Had a horrid neighbour we reported them to the council they were useless done nothing about it police were never away from their house was like living beside animal probably animals are better behaved than them we lived there 13 months sold up as we didn't want to live there police presence was over 30 in 9 months he was exact we moved but no one in the village speaks to them hes a liar and a fraudster
Suzie - 18-Apr-19 @ 9:04 AM
I bought a my Victorian terrist house in October. There are 14?houses at one end of the street and 8 industrial units at the other. I understand parking is always an unimpressive subject however should it have been declared the industrial neighbours are an issue. For exampleUnit 3 (a garage) forgets to put the unit on his address, so I get his log books, speeding fines, customers etc at my door. As well as parking the vehicles on the street. The boxing gyms customers parking on the double yellow lines and pavements. Such this have been declared? Knowledge is power, if I know I could have made an informed decision
Rosie - 24-Mar-19 @ 7:59 AM
Bought our house to find out neighbouring property is a student hmo. Have had the odd noise incident from them. This is our 3rd different group as its new intakes each year. Do we have to declare this when selling?
Ev1974 - 13-Mar-19 @ 11:33 AM
Bought a house after the purchase was told by various neighbours that my next door neighbour had bought some land by my garage to a previous owner of the property I bought.I am told seller was aware of this, the neighbour confirms she had a copy of the letter, no one can show me the letter but never mentioned it on the forms when she sold it.The neighbour has admitted buying this part of land but nothing has been registered with the land Registry.I don’t know who she sold it to.How do I get this sorted fir future when I need to sell and have to make the buyers aware.
M - 27-Feb-19 @ 8:12 PM
Hi, I've just purchased a ground floor flat and was assured that there was no noise whatsoever from the neighbour upstairs as there were concrete floors! My first night in, he was loudly banging doors at all times of the day/night, he is very heavy footed and there is therefore constant loud noises from above when he moves around.He also has a very bad cough which I can hear at all times of the day / night and he wakes me up constantly during the night.Finally, I can hear his phone ring like it is in my flat. I was not informed of any of this by the seller, despite specifically asking if there were any noise issues from the flat above.Is there any come back on the sellers regarding this??I would not have bought the flat had I known of these noise issues and I am very upset/angry.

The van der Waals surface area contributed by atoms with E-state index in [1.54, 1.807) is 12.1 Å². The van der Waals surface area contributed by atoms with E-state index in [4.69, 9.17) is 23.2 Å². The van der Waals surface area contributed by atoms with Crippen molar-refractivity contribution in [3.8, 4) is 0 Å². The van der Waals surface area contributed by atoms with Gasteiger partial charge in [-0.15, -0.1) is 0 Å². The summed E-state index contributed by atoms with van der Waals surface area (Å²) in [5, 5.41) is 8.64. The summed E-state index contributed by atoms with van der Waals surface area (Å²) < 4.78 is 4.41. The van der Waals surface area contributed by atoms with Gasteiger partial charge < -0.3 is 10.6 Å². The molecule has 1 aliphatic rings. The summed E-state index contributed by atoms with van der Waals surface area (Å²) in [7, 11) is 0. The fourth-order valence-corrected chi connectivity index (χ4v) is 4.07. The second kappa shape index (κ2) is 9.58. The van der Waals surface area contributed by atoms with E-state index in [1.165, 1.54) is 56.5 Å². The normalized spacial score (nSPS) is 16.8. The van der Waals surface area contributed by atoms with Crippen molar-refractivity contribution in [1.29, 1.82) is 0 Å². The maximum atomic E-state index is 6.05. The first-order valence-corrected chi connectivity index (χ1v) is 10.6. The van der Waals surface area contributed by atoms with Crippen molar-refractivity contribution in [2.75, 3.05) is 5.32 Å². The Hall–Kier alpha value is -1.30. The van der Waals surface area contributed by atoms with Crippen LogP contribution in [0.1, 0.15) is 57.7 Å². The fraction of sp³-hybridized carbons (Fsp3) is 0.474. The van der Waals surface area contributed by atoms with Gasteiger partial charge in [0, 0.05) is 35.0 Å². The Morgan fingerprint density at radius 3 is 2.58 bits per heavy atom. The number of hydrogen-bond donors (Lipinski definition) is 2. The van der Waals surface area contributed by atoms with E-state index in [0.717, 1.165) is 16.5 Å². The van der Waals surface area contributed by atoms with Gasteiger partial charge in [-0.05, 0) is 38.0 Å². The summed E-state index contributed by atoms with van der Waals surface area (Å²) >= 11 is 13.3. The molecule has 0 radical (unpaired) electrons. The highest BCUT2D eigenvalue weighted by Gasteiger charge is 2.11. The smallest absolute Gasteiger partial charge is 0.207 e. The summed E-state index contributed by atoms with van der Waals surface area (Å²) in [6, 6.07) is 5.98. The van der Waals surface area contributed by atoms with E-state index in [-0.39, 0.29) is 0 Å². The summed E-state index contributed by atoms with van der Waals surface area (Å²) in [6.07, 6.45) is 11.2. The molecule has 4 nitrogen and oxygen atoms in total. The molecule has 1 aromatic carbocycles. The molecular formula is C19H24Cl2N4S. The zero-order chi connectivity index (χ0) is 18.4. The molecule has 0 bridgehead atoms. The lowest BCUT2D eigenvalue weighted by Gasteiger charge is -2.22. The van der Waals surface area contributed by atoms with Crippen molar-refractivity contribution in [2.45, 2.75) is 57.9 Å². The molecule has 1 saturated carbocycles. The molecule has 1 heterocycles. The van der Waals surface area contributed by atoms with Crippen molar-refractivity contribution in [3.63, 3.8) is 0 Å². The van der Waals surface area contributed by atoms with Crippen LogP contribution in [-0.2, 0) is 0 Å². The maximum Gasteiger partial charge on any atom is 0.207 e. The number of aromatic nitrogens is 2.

Fred - 27-Dec-18 @ 11:11 PM
Hi I am the lease holder for a first floor flat - my neighbours downstairs own the lease for me I own theirs. I have been in dispute with them for the last three years regarding their dogs consistently barking and being nasty to my cats. We have also fallen out numerous times when they’ve tried to control joint maintenance repairs. They have put their flat up for sale - should they be telling any prospective buyers about the disputes we have as I don’t want to have to go through all these issues all over again if the new owners have dogs. Thanks
Marmalade - 30-Nov-18 @ 1:26 PM
Hi, our neighbours are selling their property. it is currently empty but we have noticed that we have water coming in from their garden into our garage. we have exhausted all avenues trying to get access to repair or exchanging numbers to arrange access with no luck. We have been advised to seek legal advice. If we open a legal dispute against our neighbours will it stop them being able to sell the property?
jo capper - 27-Nov-18 @ 12:14 PM
The landlord Royal Borough of Kensington and Chelsea (RBKC) has a burnt out flat in my block which looks a mess. It has been left for months and I am trying to sell my flat. All comments from potential buyers are that the burnt flat is an eyesore therefore will not be pursuing with an offer on my flat. I have contacted my landlord RBKC and they have not responded. Do I have a legal standing as their burnt out flat which looks totally unacceptable is affecting the sale of my flat.